WADSWORTH TWP. — The race for two seats on the Wadsworth Township Board of Trustees has incumbent Jim Gardner facing three challengers: Shawn Bouscher, Bob Engler and William McCall.
Elected in 2010, Gardner, 70, is the chief building official, inspector and planning examiner for the city of Akron.
A registered Republican, Gardner is a member of the Five County Building Officials Association, a member of the Knights of Columbus and a past president and treasurer for the Ohio Sportsmen and Farmers League.
If re-elected, Gardner said he would continue to keep close watch on the township’s purse strings.
“The most important thing is to continue on a path of fiscal responsibility, excellent services and helping the community resolve any issues,” he said.
Two of his challengers have been specific and outspoken in what they think those issues are.
Engler, 68, said the township is getting the short end of its relationship with the city of Wadsworth and losing its rural atmosphere.
He blames annexation and said the practice needs to be curbed.
“There had better be a good reason and we’d better be sharing the revenues,” he said.
A political newcomer, Engler has owned ETE Heating and Air Conditioning for 34 years.
Engler, also a registered Republican, is a Downtown Wadsworth member and was president in the late 1990s. He also served on the township Zoning Board of Appeals for five years and serves as Lions Club director where he is a nine-year member and past president.
Bouscher, who lost a race for trustee in 2011 by 35 votes, also said too much of the township has been annexed by the city.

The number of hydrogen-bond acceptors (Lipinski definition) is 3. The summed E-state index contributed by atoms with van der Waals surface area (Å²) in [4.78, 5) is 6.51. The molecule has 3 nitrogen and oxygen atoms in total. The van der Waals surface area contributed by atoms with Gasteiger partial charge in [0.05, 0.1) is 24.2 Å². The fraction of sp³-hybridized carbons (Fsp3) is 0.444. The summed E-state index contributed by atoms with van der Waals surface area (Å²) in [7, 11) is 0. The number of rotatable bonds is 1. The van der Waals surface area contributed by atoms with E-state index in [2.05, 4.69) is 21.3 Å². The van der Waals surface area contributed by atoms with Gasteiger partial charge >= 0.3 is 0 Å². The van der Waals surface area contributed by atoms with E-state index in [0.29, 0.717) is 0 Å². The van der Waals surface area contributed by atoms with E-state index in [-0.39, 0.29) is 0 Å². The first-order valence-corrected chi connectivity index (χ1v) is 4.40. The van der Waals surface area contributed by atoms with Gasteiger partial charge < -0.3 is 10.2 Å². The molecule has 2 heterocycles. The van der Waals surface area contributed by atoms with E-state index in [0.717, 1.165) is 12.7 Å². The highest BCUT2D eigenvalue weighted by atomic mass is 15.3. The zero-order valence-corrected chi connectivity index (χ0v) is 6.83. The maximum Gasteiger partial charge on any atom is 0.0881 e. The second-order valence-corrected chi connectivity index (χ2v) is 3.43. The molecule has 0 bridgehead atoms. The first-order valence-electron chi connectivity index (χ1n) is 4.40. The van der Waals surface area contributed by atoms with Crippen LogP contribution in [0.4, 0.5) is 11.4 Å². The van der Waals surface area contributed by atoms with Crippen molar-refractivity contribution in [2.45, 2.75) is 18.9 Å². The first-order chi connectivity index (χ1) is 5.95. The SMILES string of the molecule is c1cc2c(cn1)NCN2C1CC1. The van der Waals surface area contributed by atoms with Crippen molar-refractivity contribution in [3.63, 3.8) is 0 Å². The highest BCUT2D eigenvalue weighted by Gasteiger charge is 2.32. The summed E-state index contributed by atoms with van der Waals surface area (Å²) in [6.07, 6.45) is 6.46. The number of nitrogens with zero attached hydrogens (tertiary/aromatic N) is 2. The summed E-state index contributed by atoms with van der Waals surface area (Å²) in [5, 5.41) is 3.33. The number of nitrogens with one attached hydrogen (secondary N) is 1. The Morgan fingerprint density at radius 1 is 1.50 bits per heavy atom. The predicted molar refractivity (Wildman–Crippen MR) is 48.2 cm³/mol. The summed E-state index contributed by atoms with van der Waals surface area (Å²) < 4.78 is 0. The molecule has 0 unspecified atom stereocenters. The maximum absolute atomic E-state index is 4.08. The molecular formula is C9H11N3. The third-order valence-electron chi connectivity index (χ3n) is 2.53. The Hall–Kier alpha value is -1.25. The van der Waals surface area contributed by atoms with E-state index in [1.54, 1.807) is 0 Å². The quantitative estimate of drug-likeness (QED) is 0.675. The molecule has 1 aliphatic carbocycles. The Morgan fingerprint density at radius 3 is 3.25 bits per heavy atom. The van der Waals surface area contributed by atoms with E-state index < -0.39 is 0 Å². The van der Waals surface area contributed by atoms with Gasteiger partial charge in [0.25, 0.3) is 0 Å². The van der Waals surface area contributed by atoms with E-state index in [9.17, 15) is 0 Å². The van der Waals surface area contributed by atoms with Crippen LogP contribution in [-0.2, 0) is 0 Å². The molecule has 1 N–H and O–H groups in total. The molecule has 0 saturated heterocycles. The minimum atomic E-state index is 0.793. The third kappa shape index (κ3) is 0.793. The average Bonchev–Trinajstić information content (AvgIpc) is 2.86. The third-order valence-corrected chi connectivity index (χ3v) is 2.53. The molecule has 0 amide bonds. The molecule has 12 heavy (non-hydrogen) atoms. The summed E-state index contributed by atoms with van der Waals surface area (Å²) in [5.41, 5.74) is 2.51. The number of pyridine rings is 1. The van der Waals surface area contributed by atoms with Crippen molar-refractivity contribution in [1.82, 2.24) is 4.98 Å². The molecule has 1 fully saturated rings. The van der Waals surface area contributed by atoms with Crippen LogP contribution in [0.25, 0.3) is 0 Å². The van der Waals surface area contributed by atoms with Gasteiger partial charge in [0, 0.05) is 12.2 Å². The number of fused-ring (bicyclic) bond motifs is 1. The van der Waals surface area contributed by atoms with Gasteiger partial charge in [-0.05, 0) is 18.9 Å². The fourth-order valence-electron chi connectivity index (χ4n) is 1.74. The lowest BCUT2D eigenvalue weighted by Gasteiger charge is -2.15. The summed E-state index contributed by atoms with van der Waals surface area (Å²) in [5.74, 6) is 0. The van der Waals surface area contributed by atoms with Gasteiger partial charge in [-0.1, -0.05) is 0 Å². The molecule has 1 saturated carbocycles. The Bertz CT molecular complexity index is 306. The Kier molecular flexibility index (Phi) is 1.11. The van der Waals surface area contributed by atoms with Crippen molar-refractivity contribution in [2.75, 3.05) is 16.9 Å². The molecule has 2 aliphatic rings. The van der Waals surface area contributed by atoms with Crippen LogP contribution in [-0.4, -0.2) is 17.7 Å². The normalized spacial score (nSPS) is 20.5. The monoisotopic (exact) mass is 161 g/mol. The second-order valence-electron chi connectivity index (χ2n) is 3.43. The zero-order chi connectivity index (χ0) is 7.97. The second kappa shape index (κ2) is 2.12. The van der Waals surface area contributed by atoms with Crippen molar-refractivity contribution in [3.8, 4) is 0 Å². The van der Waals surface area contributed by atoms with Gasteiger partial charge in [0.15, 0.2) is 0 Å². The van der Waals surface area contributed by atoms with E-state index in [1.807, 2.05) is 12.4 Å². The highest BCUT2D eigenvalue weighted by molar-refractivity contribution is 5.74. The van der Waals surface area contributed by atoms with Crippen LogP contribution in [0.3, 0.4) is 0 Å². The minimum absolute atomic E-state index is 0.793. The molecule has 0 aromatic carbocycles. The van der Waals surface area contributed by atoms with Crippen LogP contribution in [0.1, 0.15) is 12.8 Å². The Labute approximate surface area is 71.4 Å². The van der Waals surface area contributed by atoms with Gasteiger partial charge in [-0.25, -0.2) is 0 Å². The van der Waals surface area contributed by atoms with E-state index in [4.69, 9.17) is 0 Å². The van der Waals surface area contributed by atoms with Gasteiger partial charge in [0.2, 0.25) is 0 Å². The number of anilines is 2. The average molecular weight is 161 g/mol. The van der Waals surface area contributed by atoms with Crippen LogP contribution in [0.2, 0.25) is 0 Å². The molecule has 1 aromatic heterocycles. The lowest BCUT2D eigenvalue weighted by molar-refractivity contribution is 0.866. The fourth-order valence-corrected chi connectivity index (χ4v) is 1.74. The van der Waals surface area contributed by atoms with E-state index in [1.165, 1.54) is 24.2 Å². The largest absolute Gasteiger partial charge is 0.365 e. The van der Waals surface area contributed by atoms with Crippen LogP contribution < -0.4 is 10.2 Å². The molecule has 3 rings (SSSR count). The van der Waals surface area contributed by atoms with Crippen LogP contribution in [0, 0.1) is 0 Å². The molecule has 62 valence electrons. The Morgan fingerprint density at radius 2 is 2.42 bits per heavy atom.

Bosucher, 46, singled out the 2006 and 2009 annexations of the property where Lowe’s and Wal-Mart now sit, saying neither deal netted any revenue for the township.
He added that the township’s fire and EMS support levy no longer generates enough money to pay the city for those services after Wadsworth more than doubled the cost — $180,000 to $404,000 — in 2011.
Bouscher said that deal needs to be revisted and the township should consider a joint economic development district with the cities of Rittman and Norton.
He also wants to restructure zoning laws to allow for residential development that will not compromise the township’s rural feel.
Bouscher is a welding engineer at GM’s Lordstown plant for the past six months. He previously worked 13 years at Twinsburg Stamping.
A registered Republican, Bouscher has been on the township’s Zoning Commission since 2010 and served on the zoning and planning steering committee in 2006.
McCall, 60, the only registered Democrat in the race, also is a political newcomer.
The owner of McCall’s Auto Service, 400 College St., McCall serves as a trustee for the Rittman Historical Society.
“I have no hidden agendas. I will see that rules and regulations are enforced and be obtainable any time from my shop on College Street or by phone after hours,” he said.
Contact reporter Dan Pompili at (330) 721-4012 or email@example.com.